With almost all animated films nowadays made with computer animation, fans of the traditional style that we saw in classic Disney films worry that their favourite animation is gone for good. Certainly, with the huge success of computer animated movies in recent years, it looks like traditional animation is consigned to history. But, will traditional animation ever make a come back to the big screen?
What Is Traditional Animation?
The dominant style of animation since its birth in the early 20th century until around the beginning of the 21st century, traditional animation uses hand-drawn animation (or computer-generated images designed to look like drawings).
While traditional animation has its roots in a number of ‘cartoon’ serials through the 1910s and ’20s, it came to prominence on the big screen following Disney’s successes in the 1930s and ’40s, with classics like Snow White And The Seven Dwarfs, Pinocchio and Fantasia standing as groundbreaking portrayals of the possibilities of animated film.
Disney and a number of others stuck strong with traditional animation through the 20th century, while other studios took the style in other directions, with Japanese anime standing as the most enduring success of traditional animation, remaining internationally popular to this day.
(However, anime is typically seen as a separate style to traditional animation, so we’ll be talking more about the Western ‘Disney’ style here).
Classics Of Traditional Animation
The first feature length animation in history was Disney’s Snow White And The Seven Dwarfs, which won an honorary Oscar in 1939. That was followed by Pinocchio, Fantasia, Dumbo and Bambi in the pre-war period, bringing animated film to international acclaim for the first time.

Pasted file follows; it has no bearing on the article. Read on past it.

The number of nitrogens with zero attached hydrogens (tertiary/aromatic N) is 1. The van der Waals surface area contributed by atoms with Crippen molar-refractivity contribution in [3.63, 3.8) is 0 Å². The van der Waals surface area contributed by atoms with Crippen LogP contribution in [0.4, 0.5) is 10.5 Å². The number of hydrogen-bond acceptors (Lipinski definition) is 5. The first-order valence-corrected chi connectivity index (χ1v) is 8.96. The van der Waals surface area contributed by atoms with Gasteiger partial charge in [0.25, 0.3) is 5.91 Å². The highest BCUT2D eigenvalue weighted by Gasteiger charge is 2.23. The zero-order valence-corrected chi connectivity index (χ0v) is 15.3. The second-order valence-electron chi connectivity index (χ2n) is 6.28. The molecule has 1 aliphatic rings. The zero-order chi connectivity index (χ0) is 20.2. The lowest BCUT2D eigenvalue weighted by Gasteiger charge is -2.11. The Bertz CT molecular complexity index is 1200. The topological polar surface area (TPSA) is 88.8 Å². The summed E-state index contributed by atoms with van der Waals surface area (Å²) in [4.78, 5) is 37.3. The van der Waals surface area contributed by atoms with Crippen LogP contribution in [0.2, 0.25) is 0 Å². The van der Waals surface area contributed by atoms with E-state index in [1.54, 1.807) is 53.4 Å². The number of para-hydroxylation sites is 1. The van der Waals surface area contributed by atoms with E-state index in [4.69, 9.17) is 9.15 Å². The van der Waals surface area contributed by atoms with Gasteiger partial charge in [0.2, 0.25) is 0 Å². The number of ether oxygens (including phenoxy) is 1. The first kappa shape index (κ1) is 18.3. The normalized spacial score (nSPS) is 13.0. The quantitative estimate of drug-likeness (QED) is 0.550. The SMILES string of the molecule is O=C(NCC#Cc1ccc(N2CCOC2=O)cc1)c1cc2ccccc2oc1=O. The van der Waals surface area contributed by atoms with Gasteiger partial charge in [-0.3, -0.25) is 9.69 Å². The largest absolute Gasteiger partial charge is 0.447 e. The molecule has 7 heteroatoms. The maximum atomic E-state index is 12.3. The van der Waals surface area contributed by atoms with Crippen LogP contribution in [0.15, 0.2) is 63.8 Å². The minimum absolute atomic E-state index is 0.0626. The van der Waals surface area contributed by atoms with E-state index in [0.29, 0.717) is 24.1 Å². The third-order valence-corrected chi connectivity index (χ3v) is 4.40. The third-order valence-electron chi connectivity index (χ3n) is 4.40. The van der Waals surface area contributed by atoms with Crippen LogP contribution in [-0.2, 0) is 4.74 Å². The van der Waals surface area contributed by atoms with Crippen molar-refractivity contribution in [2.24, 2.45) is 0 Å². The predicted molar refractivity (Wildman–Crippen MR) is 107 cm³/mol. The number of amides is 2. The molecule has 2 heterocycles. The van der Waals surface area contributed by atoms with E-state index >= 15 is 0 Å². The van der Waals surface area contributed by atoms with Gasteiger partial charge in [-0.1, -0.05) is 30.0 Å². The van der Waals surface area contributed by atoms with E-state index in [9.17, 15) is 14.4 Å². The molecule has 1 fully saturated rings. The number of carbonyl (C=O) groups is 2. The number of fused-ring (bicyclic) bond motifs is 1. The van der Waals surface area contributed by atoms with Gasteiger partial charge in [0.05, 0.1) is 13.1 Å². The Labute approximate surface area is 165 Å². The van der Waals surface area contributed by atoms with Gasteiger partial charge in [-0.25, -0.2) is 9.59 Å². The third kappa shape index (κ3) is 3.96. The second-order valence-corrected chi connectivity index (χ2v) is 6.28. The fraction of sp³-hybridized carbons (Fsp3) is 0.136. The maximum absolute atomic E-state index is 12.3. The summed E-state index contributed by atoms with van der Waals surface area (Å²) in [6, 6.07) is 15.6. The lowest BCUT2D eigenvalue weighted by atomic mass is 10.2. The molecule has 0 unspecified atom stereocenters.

Following the Second World War, Disney animations didn’t immediately pick up to the same quality as its first few classics, until the release of Cinderella in 1950, which many see as the genesis of the modern animated movie.
Most of the early animated films were used mostly to showcase what the technique could achieve, but with the release of Cinderella, the genre found its home in the form of the fairytale.
Following Cinderella, Disney and a number of other studios would go onto use the fairytale for their animated works, with the likes of Sleeping Beauty all the way up to The Little Mermaid dazzling audiences of all ages through the decades.
The Decline Of Traditional Animation
By the late 1990s, traditional animation was at a real high. With Disney in the middle of a renaissance that featured The Lion King, Pocahontas, Mulan and others, almost every kids’ TV show made with traditional animation, and even the advent of adult-oriented animated films, its popularity was immense come the turn of the 21st century.
In fact, traditional animation never lost favour with audiences, which makes its rapid decline all the more strange. However, with the arrival of Pixar on the scene with the first feature-length computer animation, 1995’s Toy Story, as well as a steady drop in quality of Disney and others’ traditionally animated films, there was a quick shift in attitudes to the seemingly boundless possibilites offered by computer animation.